Golf's governing bodies asked for comment and discussion on their proposed anchoring ban and ... well ... their ears must be hurting.
After an initial spate of murmuring and resignation over the proposed rule change that would no longer allow golfers to anchor the end of a club against their bodies, there has been an increasingly louder and angrier response to the stipulation that would go into effect on Jan. 1, 2016.
What once appeared to be a gimme putt change has turned into a rallying cry against the United States Golf Association and the R&A, the game's two rules-making bodies that were slammed to golf's hallowed turf on Sunday when PGA Tour commissioner Tim Finchem said that he and his circuit are against the proposed ban. The change to the Rules of Golf was first announced on Nov. 28 with the three-month comment period that is slated to end on Thursday.
Finchem made his comments at the WGC-Accenture Match Play Championship -- where, by the way, none of the four semifinalists anchor the putter -- after a week that began with the PGA Tour Policy Board apparently agreeing to ask the governing bodies to drop their proposed rules change.
This is stunning, really.
How did we go from a relatively small group of players who anchor their putters grudgingly accepting their fate to the PGA Tour going against the ban and threatening to cause chaos with the rules-making groups?
Forget the arguments being made that anchored putters are not a cure for putting ills, or that they've been allowed for 40 years and it's too late to change, or that putting-challenged amateurs don't need another reason to quit the game.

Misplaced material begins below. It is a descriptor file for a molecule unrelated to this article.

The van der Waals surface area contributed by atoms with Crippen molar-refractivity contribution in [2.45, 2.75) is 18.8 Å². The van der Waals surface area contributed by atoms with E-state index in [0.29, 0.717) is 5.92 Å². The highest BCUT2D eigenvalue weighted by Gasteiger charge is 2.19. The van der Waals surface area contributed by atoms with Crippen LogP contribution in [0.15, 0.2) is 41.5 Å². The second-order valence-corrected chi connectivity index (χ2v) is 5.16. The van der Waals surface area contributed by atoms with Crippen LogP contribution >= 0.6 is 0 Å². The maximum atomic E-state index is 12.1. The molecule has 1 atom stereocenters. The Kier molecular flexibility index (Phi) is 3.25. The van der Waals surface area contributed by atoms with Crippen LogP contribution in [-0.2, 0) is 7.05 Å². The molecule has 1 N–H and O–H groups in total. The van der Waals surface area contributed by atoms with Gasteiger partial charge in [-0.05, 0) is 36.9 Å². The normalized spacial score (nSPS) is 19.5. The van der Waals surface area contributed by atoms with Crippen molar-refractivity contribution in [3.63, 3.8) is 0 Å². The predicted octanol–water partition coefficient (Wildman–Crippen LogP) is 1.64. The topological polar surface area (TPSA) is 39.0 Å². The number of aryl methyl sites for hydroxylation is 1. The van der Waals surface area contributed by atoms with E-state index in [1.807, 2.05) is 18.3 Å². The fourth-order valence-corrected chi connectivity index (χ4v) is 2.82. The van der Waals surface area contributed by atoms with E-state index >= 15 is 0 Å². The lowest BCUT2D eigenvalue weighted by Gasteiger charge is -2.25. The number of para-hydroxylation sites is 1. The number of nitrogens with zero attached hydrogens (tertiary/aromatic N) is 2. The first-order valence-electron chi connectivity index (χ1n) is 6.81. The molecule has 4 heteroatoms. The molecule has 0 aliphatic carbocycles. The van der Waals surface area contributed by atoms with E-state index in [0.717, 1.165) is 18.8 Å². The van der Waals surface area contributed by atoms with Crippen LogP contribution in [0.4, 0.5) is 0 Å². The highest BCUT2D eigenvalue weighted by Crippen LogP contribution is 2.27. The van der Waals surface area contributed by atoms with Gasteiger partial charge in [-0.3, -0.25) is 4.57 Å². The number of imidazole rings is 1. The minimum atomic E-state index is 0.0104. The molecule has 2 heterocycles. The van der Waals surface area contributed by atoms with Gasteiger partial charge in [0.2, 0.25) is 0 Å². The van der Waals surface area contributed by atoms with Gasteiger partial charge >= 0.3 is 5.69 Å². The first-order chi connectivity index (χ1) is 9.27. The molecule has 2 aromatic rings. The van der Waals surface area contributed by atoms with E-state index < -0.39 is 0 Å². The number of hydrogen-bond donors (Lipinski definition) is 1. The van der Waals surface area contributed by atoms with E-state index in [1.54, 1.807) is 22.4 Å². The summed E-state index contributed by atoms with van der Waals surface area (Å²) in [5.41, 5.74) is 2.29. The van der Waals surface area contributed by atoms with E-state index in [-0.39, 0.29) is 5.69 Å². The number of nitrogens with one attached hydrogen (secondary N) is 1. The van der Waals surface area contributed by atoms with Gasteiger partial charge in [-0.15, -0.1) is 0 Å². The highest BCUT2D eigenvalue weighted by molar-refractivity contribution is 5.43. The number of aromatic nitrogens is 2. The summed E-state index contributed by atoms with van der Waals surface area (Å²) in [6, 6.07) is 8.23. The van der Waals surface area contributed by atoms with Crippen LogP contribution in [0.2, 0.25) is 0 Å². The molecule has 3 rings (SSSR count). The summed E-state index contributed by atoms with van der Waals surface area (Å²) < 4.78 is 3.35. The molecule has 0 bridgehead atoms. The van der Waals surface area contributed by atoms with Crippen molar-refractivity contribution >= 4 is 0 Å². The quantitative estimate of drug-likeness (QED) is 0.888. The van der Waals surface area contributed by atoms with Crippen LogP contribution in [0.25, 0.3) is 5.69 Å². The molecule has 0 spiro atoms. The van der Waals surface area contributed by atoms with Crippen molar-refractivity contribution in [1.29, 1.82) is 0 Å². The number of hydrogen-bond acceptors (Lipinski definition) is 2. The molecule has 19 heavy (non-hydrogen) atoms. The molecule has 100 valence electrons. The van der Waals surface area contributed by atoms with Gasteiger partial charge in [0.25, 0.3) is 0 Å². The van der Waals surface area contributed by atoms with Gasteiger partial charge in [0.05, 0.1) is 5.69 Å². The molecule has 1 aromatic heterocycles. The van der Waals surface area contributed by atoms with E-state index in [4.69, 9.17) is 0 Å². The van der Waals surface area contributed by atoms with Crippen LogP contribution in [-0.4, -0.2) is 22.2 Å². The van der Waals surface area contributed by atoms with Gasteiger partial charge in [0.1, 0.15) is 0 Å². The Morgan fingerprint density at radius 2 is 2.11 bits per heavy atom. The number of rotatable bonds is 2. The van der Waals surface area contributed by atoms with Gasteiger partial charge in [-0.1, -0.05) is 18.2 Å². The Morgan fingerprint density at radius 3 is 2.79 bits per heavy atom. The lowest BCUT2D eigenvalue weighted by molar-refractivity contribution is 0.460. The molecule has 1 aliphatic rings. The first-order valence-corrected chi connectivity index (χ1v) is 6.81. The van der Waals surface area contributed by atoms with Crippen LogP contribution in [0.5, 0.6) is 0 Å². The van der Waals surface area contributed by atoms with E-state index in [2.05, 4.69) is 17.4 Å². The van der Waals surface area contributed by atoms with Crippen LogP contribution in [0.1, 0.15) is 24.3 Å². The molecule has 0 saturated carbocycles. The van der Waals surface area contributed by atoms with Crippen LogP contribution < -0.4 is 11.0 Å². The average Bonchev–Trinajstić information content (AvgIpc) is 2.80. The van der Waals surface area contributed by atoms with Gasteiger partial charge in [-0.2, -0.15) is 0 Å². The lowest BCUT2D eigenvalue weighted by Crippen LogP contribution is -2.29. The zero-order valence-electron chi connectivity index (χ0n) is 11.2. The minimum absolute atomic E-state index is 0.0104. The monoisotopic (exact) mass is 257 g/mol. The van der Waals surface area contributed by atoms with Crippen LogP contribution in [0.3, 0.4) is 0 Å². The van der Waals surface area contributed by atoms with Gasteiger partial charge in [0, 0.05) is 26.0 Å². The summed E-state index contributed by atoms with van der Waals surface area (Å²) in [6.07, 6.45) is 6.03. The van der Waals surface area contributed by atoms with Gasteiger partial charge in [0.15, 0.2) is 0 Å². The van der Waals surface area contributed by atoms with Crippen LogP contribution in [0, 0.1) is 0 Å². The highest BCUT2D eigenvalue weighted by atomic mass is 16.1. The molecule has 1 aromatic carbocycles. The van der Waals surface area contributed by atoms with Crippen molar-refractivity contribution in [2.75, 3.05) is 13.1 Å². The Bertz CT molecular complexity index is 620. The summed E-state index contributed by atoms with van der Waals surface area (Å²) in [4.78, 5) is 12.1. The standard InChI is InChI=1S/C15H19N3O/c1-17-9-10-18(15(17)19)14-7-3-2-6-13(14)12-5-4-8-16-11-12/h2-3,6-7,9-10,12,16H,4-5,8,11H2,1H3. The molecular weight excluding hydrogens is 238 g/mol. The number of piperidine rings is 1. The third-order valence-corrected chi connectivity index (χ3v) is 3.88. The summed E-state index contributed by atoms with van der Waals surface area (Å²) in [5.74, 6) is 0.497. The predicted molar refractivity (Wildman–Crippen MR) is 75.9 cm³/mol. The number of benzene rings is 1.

And don't go down the road that the game has bigger problems than how players putt.
The rules makers had a simple reason for proposing the change.
"Throughout the 600-year history of golf, the essence of playing the game has been to grip the club with the hands and swing it freely at the ball," said Mike Davis, the executive director of the United States Golf Association, when the proposed change was announced.
"The player's challenge is to control the movement of the entire club in striking the ball, and anchoring the club alters the nature of that challenge. Our conclusion is that the Rules of Golf should be amended to preserve the traditional character of the golf swing by eliminating the growing practice of anchoring the club."
And, because the rule would not go into effect until the next rules cycle takes place in 2016, players who anchor would have three years to get used to the new rule.
"I have never felt it was a stroke of golf," said Watson, an eight-time major champion. "There are definite advantages with a [long putter] because you take it back and basically the pendulum and weight of the putter take it through the impact area."
"I just believe that the art of putting is swinging the club and controlling nerves and having it as a fixed point. ... It's something that's not in the traditions of the game," Woods said. "We swing all other 13 clubs. I think the putter should be the same. It should be a swinging motion throughout the bag."
But the tour is now against the ban?
Steve Stricker, who originally threw his support behind the anchoring ban, is a member of the PGA Tour's policy board who now sees the other side of the argument.
"It's not surprising, because of all the things that players have gotten to learn about since this has come about," Stricker said. "I was the same way; I was for the ban to start with, and my decision or my feeling is swayed a little bit, also.